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Welcome to the Racked Awards, our annual celebration of the best in fashion, beauty, shopping, and health. Below, meet Ben Pieratt, who we've dubbed the Person Most Likely to Change the Way You Shop.
Photo: Paul Reinheimer
In 2009, Ben Pieratt was a 27-year-old graphic designer who spent a lot of time bumming around the internet.
His online habit led him to FFFFound, a visual bookmark tool and design inspiration site that functions as something of a minimalist, highbrow Pinterest. "It was the first time I'd ever seen a bookmarklet used, and it blew me away. I used to get lost on it for hours," he says. "I realized if you were to build a retail experience that essentially borrowed the social and design mechanics of FFFFound, you'd have the experience of online window shopping unlike anything else. It would encourage you to get lost."
He put together a team, got a little money, and launched Svpply, an innovative but easy-to-use site that bridged the gap between shoppers, retailers, and tastemakers. Debuting right before "curation" became an inescapable, oft-mocked buzzword, the social shopping site encouraged users to, yes, curate collections of products. It raised half a million dollars in funding right off the bat, and users became fanatically addicted to it.
eBay acquired the startup in 2012, keeping Pieratt and his team on to continue working on the product they created. Shortly after the acquisition, Svpply published a blog post promising that, acquisitions aside, the site wasn't going anywhere: "We'll continue to bring our users new products each day—allowing our loyal fans to explore beautiful products and stores, all of them hand selected by the community."
This summer, just over two years after the ink dried on the business deal, eBay announced that the site would be no more. Within hours, a project called Very Goods popped up on Kickstarter. Pieratt was behind it. "Svpply is being shut down and that sucks. Let's get together and make a new one," he wrote at the time. It was fully funded within a month, reaching 125% of its goal.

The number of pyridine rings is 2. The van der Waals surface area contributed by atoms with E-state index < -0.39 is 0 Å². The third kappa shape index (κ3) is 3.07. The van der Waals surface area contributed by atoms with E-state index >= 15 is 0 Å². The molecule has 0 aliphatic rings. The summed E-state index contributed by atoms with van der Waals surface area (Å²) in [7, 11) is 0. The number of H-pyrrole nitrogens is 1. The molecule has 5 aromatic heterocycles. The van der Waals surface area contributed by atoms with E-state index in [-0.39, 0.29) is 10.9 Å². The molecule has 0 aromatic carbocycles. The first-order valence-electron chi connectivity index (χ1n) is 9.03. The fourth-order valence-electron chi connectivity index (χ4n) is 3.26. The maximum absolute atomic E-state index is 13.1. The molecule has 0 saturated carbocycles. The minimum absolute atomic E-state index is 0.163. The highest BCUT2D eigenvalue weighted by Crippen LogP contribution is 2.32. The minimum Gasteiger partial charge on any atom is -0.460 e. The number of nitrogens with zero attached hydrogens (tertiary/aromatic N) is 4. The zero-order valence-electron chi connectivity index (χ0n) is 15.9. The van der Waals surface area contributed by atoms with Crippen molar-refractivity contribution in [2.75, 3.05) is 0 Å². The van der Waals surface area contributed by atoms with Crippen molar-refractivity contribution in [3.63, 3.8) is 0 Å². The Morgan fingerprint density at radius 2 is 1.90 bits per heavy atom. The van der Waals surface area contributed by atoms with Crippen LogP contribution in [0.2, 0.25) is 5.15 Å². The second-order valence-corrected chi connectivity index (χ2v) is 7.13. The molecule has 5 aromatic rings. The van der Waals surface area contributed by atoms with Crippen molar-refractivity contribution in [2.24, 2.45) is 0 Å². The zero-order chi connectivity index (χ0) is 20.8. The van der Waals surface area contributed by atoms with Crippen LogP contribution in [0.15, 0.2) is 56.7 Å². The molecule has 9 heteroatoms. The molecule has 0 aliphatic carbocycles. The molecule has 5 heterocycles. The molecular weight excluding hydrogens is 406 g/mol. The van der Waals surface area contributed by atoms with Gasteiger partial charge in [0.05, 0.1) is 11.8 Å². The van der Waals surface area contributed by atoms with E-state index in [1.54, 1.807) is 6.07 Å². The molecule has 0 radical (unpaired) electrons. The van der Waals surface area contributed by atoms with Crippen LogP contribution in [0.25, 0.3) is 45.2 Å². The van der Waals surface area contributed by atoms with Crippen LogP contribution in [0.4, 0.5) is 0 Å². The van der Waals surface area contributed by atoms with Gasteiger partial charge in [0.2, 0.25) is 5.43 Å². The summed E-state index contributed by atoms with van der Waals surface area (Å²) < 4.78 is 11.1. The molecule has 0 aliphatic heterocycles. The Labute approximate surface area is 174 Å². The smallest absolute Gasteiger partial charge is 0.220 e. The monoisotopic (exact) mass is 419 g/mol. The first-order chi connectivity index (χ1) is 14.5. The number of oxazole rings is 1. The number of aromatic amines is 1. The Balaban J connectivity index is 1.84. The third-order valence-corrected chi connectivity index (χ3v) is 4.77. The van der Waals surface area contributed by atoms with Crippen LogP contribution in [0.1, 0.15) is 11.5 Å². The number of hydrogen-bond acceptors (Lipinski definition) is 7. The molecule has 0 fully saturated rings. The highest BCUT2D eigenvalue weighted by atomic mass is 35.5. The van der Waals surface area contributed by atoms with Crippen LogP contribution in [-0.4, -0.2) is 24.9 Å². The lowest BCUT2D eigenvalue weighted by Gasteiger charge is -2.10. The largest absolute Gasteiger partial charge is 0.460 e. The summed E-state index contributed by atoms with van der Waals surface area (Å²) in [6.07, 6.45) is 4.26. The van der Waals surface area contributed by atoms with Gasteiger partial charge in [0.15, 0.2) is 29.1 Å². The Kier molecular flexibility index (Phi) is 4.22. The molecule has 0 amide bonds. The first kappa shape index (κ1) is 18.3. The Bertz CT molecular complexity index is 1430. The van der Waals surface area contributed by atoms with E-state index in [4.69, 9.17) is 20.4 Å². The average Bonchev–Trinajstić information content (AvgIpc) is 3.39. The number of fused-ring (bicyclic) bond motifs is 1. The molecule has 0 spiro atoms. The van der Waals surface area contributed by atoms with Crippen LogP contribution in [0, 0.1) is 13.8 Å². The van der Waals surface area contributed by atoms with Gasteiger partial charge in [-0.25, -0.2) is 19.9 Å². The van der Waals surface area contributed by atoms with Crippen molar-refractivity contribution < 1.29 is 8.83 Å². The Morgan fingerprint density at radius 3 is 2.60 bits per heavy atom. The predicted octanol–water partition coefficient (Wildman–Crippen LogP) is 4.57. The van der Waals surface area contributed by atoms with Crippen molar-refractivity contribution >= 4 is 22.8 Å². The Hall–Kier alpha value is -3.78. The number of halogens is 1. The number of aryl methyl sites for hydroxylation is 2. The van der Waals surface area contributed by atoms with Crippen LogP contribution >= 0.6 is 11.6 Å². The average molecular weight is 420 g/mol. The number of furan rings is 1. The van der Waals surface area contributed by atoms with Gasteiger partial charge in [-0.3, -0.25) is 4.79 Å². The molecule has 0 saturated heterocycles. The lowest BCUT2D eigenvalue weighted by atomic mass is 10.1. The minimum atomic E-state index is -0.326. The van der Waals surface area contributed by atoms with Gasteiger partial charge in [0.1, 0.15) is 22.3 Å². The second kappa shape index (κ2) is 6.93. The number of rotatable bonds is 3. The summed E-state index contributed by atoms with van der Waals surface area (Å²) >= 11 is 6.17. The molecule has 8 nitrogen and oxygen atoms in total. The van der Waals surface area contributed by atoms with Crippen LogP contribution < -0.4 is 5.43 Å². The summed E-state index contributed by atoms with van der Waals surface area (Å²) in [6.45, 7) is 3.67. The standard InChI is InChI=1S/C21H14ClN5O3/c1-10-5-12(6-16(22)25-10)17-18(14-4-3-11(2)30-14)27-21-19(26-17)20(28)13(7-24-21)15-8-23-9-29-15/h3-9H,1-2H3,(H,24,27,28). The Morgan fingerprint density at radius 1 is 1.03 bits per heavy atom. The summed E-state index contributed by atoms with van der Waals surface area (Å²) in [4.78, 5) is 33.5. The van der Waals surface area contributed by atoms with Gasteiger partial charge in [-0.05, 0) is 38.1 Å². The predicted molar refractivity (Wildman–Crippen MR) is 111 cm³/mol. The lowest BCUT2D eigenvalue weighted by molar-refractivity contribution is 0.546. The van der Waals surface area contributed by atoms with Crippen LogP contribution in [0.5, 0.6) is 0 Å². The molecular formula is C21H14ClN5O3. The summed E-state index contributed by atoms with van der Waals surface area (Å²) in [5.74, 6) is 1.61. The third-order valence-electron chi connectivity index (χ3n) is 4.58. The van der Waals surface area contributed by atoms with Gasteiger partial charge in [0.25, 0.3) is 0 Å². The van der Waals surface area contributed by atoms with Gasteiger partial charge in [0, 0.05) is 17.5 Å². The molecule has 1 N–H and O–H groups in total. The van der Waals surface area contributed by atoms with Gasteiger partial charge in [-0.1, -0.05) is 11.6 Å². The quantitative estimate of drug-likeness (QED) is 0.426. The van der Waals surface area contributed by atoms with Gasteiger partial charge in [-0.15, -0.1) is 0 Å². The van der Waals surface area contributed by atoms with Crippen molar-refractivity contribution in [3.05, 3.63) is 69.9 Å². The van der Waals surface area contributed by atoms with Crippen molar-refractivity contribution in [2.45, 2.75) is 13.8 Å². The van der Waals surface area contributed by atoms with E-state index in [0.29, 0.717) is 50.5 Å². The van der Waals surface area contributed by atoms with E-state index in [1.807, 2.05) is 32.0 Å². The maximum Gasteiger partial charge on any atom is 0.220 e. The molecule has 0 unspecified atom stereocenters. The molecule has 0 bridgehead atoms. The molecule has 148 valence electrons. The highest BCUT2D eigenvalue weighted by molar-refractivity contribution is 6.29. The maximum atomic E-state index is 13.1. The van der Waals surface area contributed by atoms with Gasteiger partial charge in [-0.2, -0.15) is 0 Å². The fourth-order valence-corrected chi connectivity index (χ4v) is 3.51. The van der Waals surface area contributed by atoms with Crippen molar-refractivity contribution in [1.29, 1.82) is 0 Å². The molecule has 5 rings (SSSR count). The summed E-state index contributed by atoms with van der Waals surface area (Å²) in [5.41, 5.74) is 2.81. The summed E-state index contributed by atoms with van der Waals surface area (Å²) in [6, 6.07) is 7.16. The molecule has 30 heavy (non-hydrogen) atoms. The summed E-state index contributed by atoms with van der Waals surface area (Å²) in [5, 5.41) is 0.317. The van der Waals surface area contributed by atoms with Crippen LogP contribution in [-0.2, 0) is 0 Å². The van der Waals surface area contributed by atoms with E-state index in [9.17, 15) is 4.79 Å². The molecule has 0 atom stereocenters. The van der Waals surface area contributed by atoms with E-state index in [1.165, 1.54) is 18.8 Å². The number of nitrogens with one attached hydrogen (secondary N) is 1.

Pieratt hasn't slept much since. Very Goods will launch in November to just over 1,200 users, most of whom backed the Kickstarter. "I'm really looking back to the original Svpply. It doesn't have to do much more than it did back in 2009, which is kind of crazy," he says of what to expect from the venture. "When it came out, there were no sites that did what Svpply did. It provided a new function and packaged it in a fairly modern way. Between the functionality and the aesthetic, it hit some pretty good notes."
The internet has changed a lot during the last five years, but he believes Svpply-style sites have remained relevant, partly because web browsers haven't evolved much, but mostly because "people have different taste and Svpply provided a unique viewpoint that wasn't being provided elsewhere." That unique viewpoint is largely created by careful curation, something Pieratt hopes to retain—and maintain—on the new site.
"If you were to talk to any retail startup, their ultimate goal would be total market dominance. I think that's what hurt Svpply," he explains. "We had a pure product, and then we had funding, and then we had to scale, but we didn't know how to do that. We lost what had been the primary driver of interest to begin with, which was an exclusive community with very specific tastes." Putting a membership cap in place will help Very Goods (which Pieratt describes as "niche interest" and compares to magazines like Vogue) achieve that same insider appeal Svpply had when it first launched.
Of course, Very Goods won't just be about community and curation—it'll be about buying stuff, too. "The fact is there's still no Fifth Avenue of the internet," he said. "There's not a place I can go to see lots of stores and products, and know that they're all going be a certain level of quality because they're there. The laws of real estate do not apply online yet. Svpply was trying to get there and didn't work. The idea is that Very Goods will be a place to see some of the best stores with great presentation of products."
And if Very Goods doesn't become Svpply 2.0, Pieratt has many, many more ideas up his sleeve. "What's wrong with e-commerce is what's wrong with the internet in general," he said. "I don't see enough people empowering themselves to do crazy shit. There's not enough fun on the internet. There's not enough breaking stuff. There's lots of things to be tried yet. Sky's the limit."